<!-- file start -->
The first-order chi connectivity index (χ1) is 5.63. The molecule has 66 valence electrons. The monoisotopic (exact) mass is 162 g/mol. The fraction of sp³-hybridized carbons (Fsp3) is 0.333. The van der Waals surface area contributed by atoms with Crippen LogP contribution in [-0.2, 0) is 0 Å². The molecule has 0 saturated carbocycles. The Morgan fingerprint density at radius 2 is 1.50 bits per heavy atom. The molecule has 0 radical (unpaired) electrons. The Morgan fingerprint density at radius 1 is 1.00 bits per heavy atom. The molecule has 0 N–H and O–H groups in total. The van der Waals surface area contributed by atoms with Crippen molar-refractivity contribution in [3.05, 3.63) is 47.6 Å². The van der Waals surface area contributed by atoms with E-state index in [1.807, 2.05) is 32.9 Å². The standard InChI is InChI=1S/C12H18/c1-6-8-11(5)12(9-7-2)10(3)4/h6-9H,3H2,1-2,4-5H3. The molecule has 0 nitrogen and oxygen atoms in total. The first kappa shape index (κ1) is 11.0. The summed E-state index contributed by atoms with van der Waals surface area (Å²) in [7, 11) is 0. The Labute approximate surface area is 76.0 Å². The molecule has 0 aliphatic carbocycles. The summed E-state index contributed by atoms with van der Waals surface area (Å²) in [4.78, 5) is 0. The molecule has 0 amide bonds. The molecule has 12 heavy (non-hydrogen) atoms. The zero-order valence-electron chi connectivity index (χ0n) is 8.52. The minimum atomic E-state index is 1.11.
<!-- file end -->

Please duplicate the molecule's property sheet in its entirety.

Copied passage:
The first-order chi connectivity index (χ1) is 5.63. The molecule has 66 valence electrons. The monoisotopic (exact) mass is 162 g/mol. The fraction of sp³-hybridized carbons (Fsp3) is 0.333. The van der Waals surface area contributed by atoms with Crippen LogP contribution in [-0.2, 0) is 0 Å². The molecule has 0 saturated carbocycles. The Morgan fingerprint density at radius 2 is 1.50 bits per heavy atom. The molecule has 0 radical (unpaired) electrons. The Morgan fingerprint density at radius 1 is 1.00 bits per heavy atom. The molecule has 0 N–H and O–H groups in total. The van der Waals surface area contributed by atoms with Crippen molar-refractivity contribution in [3.05, 3.63) is 47.6 Å². The van der Waals surface area contributed by atoms with E-state index in [1.807, 2.05) is 32.9 Å². The standard InChI is InChI=1S/C12H18/c1-6-8-11(5)12(9-7-2)10(3)4/h6-9H,3H2,1-2,4-5H3. The molecule has 0 nitrogen and oxygen atoms in total. The first kappa shape index (κ1) is 11.0. The summed E-state index contributed by atoms with van der Waals surface area (Å²) in [7, 11) is 0. The Labute approximate surface area is 76.0 Å². The molecule has 0 aliphatic carbocycles. The summed E-state index contributed by atoms with van der Waals surface area (Å²) in [4.78, 5) is 0. The molecule has 0 amide bonds. The molecule has 12 heavy (non-hydrogen) atoms. The zero-order valence-electron chi connectivity index (χ0n) is 8.52. The minimum atomic E-state index is 1.11.